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Wear Your Mask! California Public Health Reminds Residents That Mask Wearing is Mandatory as Infections Spike

Wednesday, November 18th, 2020

As COVID-19 numbers grow exponentially here in Lassen County the California Department of Public Health is reminding residents that all people in California must wear a mask or face covering when they are outside of the home. While there are a few specific exceptions to this order, mask wearing remains mandatory for all Californians.

How masks help stop the spread
According to information from the CDPH, Coronavirus spreads when an infected person coughs, sneezes, sings, talks or breathes within 6 feet of others. You may have the virus and spread it even if you feel well.

To prevent infection, you must cover your nose and mouth when outside your home. Wearing a mask is now required statewide.

A simple cloth mask or face covering that covers the nose and mouth can slow the spread of COVID-19 by limiting the release of virus into the air.

The mask can be secured to the head with ties or straps or simply wrapped around the lower face. It can be made of a variety of materials, such as cotton, silk, or linen. A face covering may be factory-made or sewn by hand, or can be improvised from household items such as scarfs, T-shirts, sweatshirts, or towels.

Masks create a barrier that helps prevent respiratory droplets from traveling into the air and onto other people when the wearer coughs, sneezes, talks, or raises their voice. COVID-19 spreads mainly among people who are in close contact with one another (within about 6 feet). Using a mask is important in settings where people are close to each other or where it’s difficult to keep physical distance from others.

Multi-layer cloth masks can both block up to 50-70% of fine droplets and particles, and limit the forward spread of those that are not captured. Their primary role is to reduce the release of infectious particles into the air when someone coughs, sneezes, sings, talks, or breathes. Cloth masks can also reduce your exposure to infectious droplets through filtration.

The state health office also notes that mask wearing reinforces physical distancing and shows you care about the health of others.

Face coverings are not a substitute for physical distancing, washing hands, and staying home when ill, but complements them.

Mask wearing exemptions
Individuals are exempt from wearing masks in the following specific settings:

  • People in a car alone or solely with members of their own household.
  • People who are working in an office or in a room alone.
  • People who are actively eating or drinking. They should maintain a distance of at least six feet from those not in their household.
  • People who are outdoors and maintaining at least 6 feet of social distance from others not in their household. They must have a face covering with them at all times and must put it on if they are within 6 feet of others who are not in their household.
  • People who are obtaining a service involving the nose or face for which temporary removal of the face covering is necessary.
  • Workers who are required to wear respiratory protection.
  • People who are specifically exempted from wearing face coverings by [other CDPH guidance].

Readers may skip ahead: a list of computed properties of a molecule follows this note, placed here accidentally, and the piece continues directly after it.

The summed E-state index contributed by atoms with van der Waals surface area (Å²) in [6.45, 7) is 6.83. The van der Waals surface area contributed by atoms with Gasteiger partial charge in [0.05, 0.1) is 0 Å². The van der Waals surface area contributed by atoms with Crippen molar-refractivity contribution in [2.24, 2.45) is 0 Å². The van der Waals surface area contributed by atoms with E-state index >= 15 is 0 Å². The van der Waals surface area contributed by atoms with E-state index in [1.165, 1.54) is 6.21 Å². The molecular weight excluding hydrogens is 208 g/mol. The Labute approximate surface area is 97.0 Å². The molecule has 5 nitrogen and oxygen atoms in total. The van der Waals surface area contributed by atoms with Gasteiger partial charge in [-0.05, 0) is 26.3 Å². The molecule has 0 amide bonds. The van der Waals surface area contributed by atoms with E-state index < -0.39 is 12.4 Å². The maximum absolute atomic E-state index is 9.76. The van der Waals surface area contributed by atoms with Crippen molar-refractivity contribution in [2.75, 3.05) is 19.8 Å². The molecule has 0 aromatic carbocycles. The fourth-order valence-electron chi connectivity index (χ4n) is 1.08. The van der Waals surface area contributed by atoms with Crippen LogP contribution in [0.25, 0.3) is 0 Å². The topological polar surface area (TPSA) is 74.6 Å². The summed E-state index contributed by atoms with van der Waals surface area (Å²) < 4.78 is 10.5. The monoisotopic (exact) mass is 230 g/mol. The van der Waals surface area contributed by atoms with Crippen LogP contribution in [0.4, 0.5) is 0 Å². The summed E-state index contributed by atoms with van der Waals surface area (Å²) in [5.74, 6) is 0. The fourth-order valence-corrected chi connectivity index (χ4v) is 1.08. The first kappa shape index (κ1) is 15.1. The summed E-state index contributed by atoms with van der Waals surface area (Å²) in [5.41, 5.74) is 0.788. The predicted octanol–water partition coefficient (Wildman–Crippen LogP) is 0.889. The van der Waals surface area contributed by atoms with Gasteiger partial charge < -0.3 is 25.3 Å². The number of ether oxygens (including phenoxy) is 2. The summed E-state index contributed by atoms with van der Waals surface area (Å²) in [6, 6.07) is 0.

Some are exempt from wearing face coverings at all times:

  • Children younger than two years old. These very young children must not wear a face covering because of the risk of suffocation.
  • People with a medical condition, mental health condition, or disability that prevents wearing a face covering. This includes those with rare medical conditions for whom wearing a face covering could obstruct breathing or who are unconscious, incapacitated, or otherwise unable to remove a face covering without assistance.
  • People who are hearing impaired, or communicating with a person who is hearing impaired. In these cases, the ability to see the mouth is essential for communication.
  • People for whom wearing a face covering would create a risk to the person related to their work, as determined by local, state, or federal regulators or workplace safety guidelines.

Read the official mask guidance from the California Department of Public Health.

How to wear a mask
Don’t wear your mask under your nose or just on your chin. A mask is only effective if it covers both ways you breathe.

Click here to watch the video at YouTube.

Wear a mask correctly and consistently for the best protection.

  • Choose a mask that covers your nose and mouth, goes under your chin, and fits snugly against the sides of your face
  • Wash your hands before putting on a mask
  • Do not touch the mask when wearing it

The CDC has more information about how to wear masks.

What kind of mask should you wear?
Most people should wear a cloth mask or face covering.

Wear a mask with two or more layers of washable, breathable fabric. Do not wear masks intended for healthcare workers, like an N95 respirator.

CDC does not recommend the use of face shields. They’re still evaluating them and their effectiveness is unknown. They primarily provide eye protection for the person wearing it. It is unknown what level of protection a face shield provides to people nearby.

CDC has detailed recommendations for situations where face shields are the only option.

The guidance reminds Californians that the best defense against COVID-19 continues to be:

  • Maintain six feet of physical distance from others
  • Wash hands frequently
  • Avoid touching eyes, nose and mouth with unwashed hands
  • Avoid being around people with COVID-19 symptoms
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